Skip to main content

Should I consider preparing my own Irrevocable or Living Trust document on line?

Leesburg, FL |

I am a widow with little assets except my unmortgaged home in Florida. I have one adult child not living in my home. How can I protect my daughter and myself from having a lien placed on my home if I were unable to meet my financial obligations such as medical expenses. I am uninsured and 62 years old presently

Attorney Answers 7


  1. Doing your own legal work - especially where you are concerned about losing your home to the cost of long-term medical care - is not a good way to protect your assets. I'd suggest a free consultation with an Elder Law attorney. There are a number of very reasonably price legal professionals who can help you. See Avvo.Com under Find-A-Lawyer. Good Luck!


  2. I agree with Mr. Potter. In addition, you are looking for protection from creditors and potential government reimbursement claims. Your situation is not as simple as you think and doing it yourself may wind up costing your daughter a lot more.

    Consult a local Elder Law attorney.

    The general advice above does not constitute an attorney-client relationship: you haven't hired me or my firm or given me confidential information by posting on this public forum, and my answer on this public forum does not constitute attorney-client advice. IRS Circular 230 Disclosure: In order to comply with requirements imposed by the Internal Revenue Service, we inform you that any U.S. tax advice contained in this communication (including any attachments) is not intended to be used, and cannot be used, for the purpose of (i) avoiding penalties under the Internal Revenue Code or (ii) promoting, marketing, or recommending to another party any transaction or matter addressed herein.


  3. No, you should not consider doing it yourself. You should confer with a trusts and estates attorney about your situation and see what might be the best solution. As long as your home is your homestead, it can be protected with the proper instrument. Without knowing more about your situation, your current health, your prospects for social security payments or SSDI, it is really impossible to give you accurate advice. Please, see an attorney and don't take a chance on doing something that may jeopardize your qualification for state or federal benefits when you need them most.

    Carol Johnson Law Firm, P.A. : (727) 647-6645 : carol@caroljohnsonlaw.com : Wills, Trusts, Real Property, Probate, Special Needs: Information provided here is anecdotal and should not be relied upon or considered legal advice. Every matter is different and answers given here are general in nature and may not reflect current Florida law at the time you are reading this posting. Please contact me if you feel you need additional assistance with your matter.


  4. I agree with my colleagues. Estate planning is not a do-it-yourself job. Your situation is not as simple as it may appear on the surface, and a trust may not accomplish what you are trying to do.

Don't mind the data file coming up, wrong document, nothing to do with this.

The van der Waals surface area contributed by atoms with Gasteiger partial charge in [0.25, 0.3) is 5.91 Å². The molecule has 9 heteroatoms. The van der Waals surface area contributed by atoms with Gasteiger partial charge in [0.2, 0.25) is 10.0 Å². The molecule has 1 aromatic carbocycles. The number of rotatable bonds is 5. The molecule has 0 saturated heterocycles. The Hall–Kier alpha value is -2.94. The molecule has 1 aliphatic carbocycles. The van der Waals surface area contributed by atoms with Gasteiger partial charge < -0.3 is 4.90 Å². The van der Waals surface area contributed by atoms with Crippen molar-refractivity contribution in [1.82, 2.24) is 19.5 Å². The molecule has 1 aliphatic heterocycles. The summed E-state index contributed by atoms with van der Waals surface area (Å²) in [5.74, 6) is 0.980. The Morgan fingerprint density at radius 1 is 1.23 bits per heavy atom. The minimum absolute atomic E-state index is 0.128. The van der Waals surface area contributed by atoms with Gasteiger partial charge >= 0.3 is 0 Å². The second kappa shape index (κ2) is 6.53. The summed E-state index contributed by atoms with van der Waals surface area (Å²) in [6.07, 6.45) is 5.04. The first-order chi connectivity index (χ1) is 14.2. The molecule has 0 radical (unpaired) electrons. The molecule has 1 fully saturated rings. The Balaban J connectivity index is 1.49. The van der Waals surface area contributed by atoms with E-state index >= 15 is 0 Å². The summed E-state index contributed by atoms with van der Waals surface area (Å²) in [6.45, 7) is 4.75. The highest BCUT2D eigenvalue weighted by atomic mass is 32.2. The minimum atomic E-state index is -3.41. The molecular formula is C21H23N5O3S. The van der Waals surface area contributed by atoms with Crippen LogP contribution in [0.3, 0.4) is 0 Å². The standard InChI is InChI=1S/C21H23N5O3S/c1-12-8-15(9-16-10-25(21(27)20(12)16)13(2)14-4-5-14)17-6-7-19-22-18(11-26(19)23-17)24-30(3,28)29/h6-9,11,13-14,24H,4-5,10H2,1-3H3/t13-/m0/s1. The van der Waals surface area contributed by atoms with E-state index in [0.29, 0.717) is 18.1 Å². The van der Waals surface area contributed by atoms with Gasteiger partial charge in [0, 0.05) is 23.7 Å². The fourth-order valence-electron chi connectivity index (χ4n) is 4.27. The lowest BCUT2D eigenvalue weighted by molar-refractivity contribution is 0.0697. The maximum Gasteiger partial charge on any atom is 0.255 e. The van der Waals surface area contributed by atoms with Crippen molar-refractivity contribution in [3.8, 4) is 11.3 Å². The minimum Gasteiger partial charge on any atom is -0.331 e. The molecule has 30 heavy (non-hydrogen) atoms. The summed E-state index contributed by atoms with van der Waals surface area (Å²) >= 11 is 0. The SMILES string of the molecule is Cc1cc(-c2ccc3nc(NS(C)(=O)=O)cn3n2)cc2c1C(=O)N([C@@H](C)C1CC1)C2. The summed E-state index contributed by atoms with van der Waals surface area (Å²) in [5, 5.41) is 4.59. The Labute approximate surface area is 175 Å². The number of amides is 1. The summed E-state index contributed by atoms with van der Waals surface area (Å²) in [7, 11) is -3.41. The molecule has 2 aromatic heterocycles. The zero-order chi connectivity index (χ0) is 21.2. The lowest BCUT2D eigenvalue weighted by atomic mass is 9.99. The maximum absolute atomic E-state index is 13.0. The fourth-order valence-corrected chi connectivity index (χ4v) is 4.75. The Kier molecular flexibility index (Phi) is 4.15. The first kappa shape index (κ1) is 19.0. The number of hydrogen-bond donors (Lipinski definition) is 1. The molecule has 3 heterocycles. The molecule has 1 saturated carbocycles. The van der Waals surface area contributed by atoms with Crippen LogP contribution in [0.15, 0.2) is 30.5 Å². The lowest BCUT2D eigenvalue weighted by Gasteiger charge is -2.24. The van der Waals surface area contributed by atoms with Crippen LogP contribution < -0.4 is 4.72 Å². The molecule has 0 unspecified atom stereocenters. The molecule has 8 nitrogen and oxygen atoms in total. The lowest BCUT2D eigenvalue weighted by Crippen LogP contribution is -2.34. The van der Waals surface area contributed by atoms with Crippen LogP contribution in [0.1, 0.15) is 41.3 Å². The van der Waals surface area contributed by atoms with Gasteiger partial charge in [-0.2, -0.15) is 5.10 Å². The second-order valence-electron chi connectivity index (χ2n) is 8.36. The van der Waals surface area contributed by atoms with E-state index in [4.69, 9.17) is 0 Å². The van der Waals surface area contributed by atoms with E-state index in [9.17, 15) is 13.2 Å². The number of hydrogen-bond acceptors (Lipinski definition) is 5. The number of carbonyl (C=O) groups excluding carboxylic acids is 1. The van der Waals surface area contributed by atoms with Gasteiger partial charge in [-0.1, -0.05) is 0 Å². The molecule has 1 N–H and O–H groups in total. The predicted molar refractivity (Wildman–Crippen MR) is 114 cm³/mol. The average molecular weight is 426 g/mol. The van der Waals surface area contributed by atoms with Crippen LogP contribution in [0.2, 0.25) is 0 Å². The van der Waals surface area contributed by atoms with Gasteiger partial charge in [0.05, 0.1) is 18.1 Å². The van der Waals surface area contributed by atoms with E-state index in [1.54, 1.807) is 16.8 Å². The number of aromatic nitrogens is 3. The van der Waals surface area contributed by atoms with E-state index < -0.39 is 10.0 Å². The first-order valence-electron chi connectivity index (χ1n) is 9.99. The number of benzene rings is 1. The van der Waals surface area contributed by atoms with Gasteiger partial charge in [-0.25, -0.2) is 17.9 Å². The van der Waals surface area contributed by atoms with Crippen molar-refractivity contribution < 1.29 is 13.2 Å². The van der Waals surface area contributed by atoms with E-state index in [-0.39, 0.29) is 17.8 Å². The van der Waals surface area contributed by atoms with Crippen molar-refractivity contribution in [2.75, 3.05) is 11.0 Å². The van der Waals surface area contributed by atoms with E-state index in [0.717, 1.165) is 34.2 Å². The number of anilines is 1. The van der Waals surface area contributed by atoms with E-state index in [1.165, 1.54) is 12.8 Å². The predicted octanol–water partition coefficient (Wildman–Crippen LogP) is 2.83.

You should meet with an estate planning attorney who is experienced with elder law issues to get things in order.

    James Frederick

    ***Please be sure to mark if you find the answer "helpful" or a "best" answer. Thank you! I hope this helps. ***************************************** LEGAL DISCLAIMER I am licensed to practice law in the State of Michigan and have offices in Wayne and Ingham Counties. My practice is focused in the areas of estate planning and probate administration. I am ethically required to state that the above answer does not create an attorney/client relationship. These responses should be considered general legal education and are intended to provide general information about the question asked. Frequently, the question does not include important facts that, if known, could significantly change the answer. Information provided on this site should not be used as a substitute for competent legal advice from a licensed attorney that practices in your state. The law changes frequently and varies from state to state. If I refer to your state's laws, you should not rely on what I say; I just did a quick Internet search and found something that looked relevant that I hoped you would find helpful. You should verify and confirm any information provided with an attorney licensed in your state. I hope you our answer helpful!


  5. absolutely not! One cannot rely on "online" documents to do what one would like them to do.


  6. You should seek legal counsel from a competent Estate Planning Attorney in your area. Your situation calls for an attorney who will pay far more attention to your specific legal needs than a "fill in the blanks" form from OfficeMax or Legalzoom. I would suggest that you seek out an attorney who is also a CPA, for you have multiple options, many of which if not all, have a number of tax implications.


  7. Medical liens will not stop you from passing your house to your children but you should not attempt doing estate planning yourself.
    A simple statement in a self made will by having your home sold could make the "cash" in your estate from the sale of home reachable by creditors.
    You should trust the job of protecting your estate to an estate planning attorney.

    The answer given does not imply that an attorney-client relationship has been established and your best course of action is to have legal representation in this matter.

Trusts topics

Top tips from attorneys

What others are asking

Questions?
An attorney can help.

Post a question and get free legal advice from attorneys.

Ask a Lawyer

- or -

Search for lawyers by reviews and ratings.

Find a Lawyer

Browse all legal topics